Rosenbush and Cámara winnowed the candidates to 25 and trained them in a classroom at the probation department. They started with the basics, like wine comes from grapes. Two weeks later, they ran a mock service in the café of Delancey Street, a nonprofit that provides vocational training for ex-felons and recovering addicts. “That initial run-through was really challenging,” Rosenbush says. “The lack of experience was very clear.”
Cala opened with 70 percent of its staff ex-felons, which Rosenbush acknowledges was overambitious. She’s had to fire a number. “If you are late because you can’t get it together,” she says, “there’s no preferential treatment given to anyone. They have to perform at a certain level or they can’t work here anymore. Are you warm? Are you kind? Do you have the hospitality gene?” She says of Boone, “I could tell within the first 30 seconds he had it. So lovely and eloquent. I liked him right away.”
Boone is so tall that when he sits he’s careful not to let his knees skim the bottom of the table in Cala’s dining room. His voice is deep, but he’s soft-spoken, often ending sentences with a laugh. His cadence dwindles when he talks about catching more time during his most recent stint for conspiring to sell drugs in prison. He was incarcerated “for drug use and everything that comes along with that” for almost 20 of his 38 years. He sucks his teeth. “Wow, that’s rough to admit,” he says. The longest he’s ever been out as an adult is a year and a half.
Yoga and meditation classes offered at San Quentin, where he spent the last six years of his term, helped him with what he calls his “total overhaul.” He completed a 12-step program and academic classes. He also took a course in entrepreneurial skills called The Last Mile and through the program got the interview at Cala. “I didn’t really have a shirt-and-tie-type outfit,” he says. “I came in fitted as I could be, neat as I could be.” He interviewed with Rosenbush and the floor manager at a corner of the communal table. He posed for a picture that day to commemorate getting a job as a busser. In it, Boone wears a blue argyle sweater and stands outside the door of the restaurant, hands in the pockets of creased dark denim, smiling into the sun. He started at Cala in May, just two months after his release; now he commutes more than an hour, four or five days a week, from a transitional home in Hayward.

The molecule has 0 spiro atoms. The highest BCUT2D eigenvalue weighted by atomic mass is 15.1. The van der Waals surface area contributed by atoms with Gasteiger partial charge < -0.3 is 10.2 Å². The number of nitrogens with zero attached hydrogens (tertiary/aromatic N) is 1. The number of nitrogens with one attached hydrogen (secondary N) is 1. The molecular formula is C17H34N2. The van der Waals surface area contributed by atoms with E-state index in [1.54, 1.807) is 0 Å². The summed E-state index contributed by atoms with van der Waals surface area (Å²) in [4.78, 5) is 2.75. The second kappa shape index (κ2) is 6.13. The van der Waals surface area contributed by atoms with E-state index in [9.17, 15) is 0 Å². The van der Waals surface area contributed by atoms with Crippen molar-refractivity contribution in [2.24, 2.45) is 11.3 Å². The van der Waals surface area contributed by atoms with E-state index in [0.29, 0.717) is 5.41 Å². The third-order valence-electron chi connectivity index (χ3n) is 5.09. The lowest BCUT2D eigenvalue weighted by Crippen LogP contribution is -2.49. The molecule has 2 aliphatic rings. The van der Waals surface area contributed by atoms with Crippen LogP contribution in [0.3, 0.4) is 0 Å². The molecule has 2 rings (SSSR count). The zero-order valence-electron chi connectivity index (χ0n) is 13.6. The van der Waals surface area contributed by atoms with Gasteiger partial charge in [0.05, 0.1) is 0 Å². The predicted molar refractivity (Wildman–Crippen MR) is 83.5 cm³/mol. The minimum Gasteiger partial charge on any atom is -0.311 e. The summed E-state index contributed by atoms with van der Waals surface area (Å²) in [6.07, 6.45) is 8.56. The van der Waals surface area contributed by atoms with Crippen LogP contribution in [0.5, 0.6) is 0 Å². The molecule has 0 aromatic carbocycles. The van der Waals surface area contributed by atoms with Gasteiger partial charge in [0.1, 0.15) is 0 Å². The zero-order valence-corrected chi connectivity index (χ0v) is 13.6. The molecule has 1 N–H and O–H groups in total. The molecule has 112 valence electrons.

“Have you ever seen a crumber?” he asks suddenly. From his back pocket he grabs the silver tool used to clear crumbs off tables between courses. “When they handed it to me, I was like, ‘OK, I’m going to be digging or something?’”
Boone recalls his first day — running food and water, clearing and resetting tables, stocking service stations — with a laugh. “I was perspiring profusely,” he says. “I just remember thinking, ‘Oh please, don’t sweat too much.’” He’s since moved up to server, which required passing a menu quiz, but more important, he says, he’s gained confidence in the dining room.
At 5 p.m., right after the pre-service meeting, diners begin to fill the restaurant. Boone stands at the computer, five identical pens lined up neatly in the pocket of his long black apron, and enters an appetizer order. His eyes move between the screen and the small notepad he’s holding up next to it. He steadily bobs his head to a Celia Cruz song, as a means of focusing, it seems, while he searches for the right tabs. The promotion took about four months. “I’ve seen people do it in two months, but I still feel good,” he says, not taking his eyes off the first table that is his tonight.